Author: Shernide Delva
Just a few weeks ago, President Obama issued a memorandum to combat the growing opioid epidemic in the forms of prescription drug abuse and heroin use. Now, President Obama has traveled to hear personal accounts from those who have been affected by the epidemic. He spoke to health care professionals, law enforcement officers and community leaders in efforts to truly understand the epidemic and what can be done to treat and prevent it.
Each year, more Americans die from more drug overdoses than motor vehicle crashes. The majority of those overdoses involve prescription medication. The president’s heightened response to the epidemic exemplifies the intensity of the crisis.
President Obama traveled to West Virginia to hear personal accounts from individual friends and family affected by the epidemic. In 2012, more than 259 million prescriptions were written for opioid medications—enough for every adult in America to have a bottle of pills.
On Monday, President Obama praised the treatment center Integrity House who he felt was doing “good job” in combating the drug epidemic. Integrity House works both as a halfway house and a treatment center.
Upon visiting the website, it reveals that Integrity House serves over 2,000 people a year with services such as residential treatment, halfway house treatment, supportive housing and outpatient treatment. The president came to celebrate the 50th anniversary of Integrity House and he came away thoroughly impressed.
“It is a model for the good work that is being done sporadically around the nation,” said Obama. “We look forward to seeing more success.”
He then made a visit to the Newark, N.J. halfway house to highlight criminal justice issues and to reintegrate offenders back into the community as an alternative to prison. Obama met with residents like Daryl Rose who was released from prison and now lives in the facility with two other residents, Sharon Boatwright and Stephanie Luna. In June, Luna received treatment at the Integrity House instead of being prosecuted for a drug crime.
The effort is intended to renew the president’s call to Congress to pass a bipartisan bill reducing mandatory minimum sentences. The bill would be called The Sentencing Reform and Corrections Act. Obama addressed criminal justice reform in his weekly radio address on Saturday prior to his trip to Newark.
“Every year, we spend $80 billion in taxpayer dollars to keep people incarcerated. Many are nonviolent offenders serving unnecessarily long sentences,” Obama said. “I believe we can disrupt the pipeline from underfunded schools to overcrowded jails … And I believe we can help those who have served their time and earned a second chance get the support they need to become productive members of society.”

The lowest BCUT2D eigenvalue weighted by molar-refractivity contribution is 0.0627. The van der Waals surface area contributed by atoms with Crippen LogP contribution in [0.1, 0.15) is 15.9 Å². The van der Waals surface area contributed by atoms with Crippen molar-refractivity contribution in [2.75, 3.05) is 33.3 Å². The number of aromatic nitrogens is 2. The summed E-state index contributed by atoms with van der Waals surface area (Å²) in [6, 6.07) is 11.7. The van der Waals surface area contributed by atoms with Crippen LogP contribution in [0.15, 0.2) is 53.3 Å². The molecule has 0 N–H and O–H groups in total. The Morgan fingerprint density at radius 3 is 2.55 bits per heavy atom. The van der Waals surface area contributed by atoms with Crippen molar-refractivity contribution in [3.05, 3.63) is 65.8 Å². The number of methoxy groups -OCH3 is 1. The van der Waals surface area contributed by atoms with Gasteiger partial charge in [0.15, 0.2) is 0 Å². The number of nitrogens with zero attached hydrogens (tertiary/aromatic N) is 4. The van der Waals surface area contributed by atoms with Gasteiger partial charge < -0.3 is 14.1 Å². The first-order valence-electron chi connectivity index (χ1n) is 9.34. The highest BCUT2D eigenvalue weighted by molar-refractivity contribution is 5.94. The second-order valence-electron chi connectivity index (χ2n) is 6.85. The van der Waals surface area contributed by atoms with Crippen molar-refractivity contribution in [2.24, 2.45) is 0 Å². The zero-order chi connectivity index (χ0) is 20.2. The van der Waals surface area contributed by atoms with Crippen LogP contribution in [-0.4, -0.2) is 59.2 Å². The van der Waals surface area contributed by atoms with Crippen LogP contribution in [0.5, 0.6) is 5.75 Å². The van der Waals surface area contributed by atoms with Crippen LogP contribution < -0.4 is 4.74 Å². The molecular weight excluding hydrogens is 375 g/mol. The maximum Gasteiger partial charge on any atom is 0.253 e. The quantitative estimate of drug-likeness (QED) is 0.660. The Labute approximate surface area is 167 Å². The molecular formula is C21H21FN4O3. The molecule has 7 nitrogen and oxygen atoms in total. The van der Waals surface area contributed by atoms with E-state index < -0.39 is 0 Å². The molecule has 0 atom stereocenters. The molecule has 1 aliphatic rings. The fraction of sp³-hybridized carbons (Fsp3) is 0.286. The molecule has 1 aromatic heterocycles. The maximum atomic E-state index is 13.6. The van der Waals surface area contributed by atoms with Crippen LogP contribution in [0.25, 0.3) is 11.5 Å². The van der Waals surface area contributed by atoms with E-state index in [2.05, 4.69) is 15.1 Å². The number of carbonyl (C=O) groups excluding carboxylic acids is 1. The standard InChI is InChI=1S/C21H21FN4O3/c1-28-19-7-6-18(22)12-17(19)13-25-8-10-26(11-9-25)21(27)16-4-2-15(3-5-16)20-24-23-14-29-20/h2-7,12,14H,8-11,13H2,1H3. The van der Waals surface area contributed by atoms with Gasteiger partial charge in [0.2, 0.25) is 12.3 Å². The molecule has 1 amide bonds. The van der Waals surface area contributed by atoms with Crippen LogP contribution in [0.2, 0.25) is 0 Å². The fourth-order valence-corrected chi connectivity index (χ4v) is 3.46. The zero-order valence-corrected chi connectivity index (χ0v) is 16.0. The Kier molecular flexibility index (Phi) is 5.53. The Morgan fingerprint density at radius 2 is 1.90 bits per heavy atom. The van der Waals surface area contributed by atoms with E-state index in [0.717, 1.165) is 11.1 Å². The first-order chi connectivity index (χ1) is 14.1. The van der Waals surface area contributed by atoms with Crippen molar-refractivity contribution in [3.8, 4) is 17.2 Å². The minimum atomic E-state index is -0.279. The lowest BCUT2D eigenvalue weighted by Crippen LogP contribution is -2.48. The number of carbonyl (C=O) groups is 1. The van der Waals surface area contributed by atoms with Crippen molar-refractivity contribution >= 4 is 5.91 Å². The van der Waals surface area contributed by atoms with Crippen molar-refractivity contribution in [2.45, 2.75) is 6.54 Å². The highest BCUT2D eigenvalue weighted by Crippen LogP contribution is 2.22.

The president’s emphasis on criminal justice reform sheds light on the importance of efforts to reduce recidivism among former prisoners. Robert J. Budsock, the CEO of Integrity House, told NJ.com that he hopes the visit will raise awareness about alternative solutions.
“Every day, treatment centers all over the country, like Integrity House, work to assist those seeking help to feel confident in their ability to regain control of their lives and provide them with proper support and treatment to enable them to live a healthy and rewarding life.”
The statistics are daunting. Over 2 million Americans are behind bars and seventy percent of them have some kind of addiction. One of the issues Obama focused on was how to decriminalize addiction related drug possession crimes. Facilities like Integrity House give an alternative to treatment other than mass incarceration.
During the visit, the president announced plans to expand grant programs and work on drug treatment and prisoner re-entry opportunities for returning inmates. He also issued an executive order that bans the box in federal hiring, ending the practice of compelling job applicants to tell about their incarceration. U.S Attorney Paul Fishman explained Obama’s plans further by stating that we must have an obligation to help these inmates reintegrate back into a normal life. He states that if we do not help them, the cycle will only continue.
How do you feel about decriminalization and President Obama’s plans? The War on Drug era is shifting into a different direction. Now, the emphasis is more on treatment and prevention. Don’t let yourself slip in addiction and if you are already struggling, get help before it becomes worse. If you or someone you love is struggling with substance abuse or addiction, please call toll-free 1-800-951-6135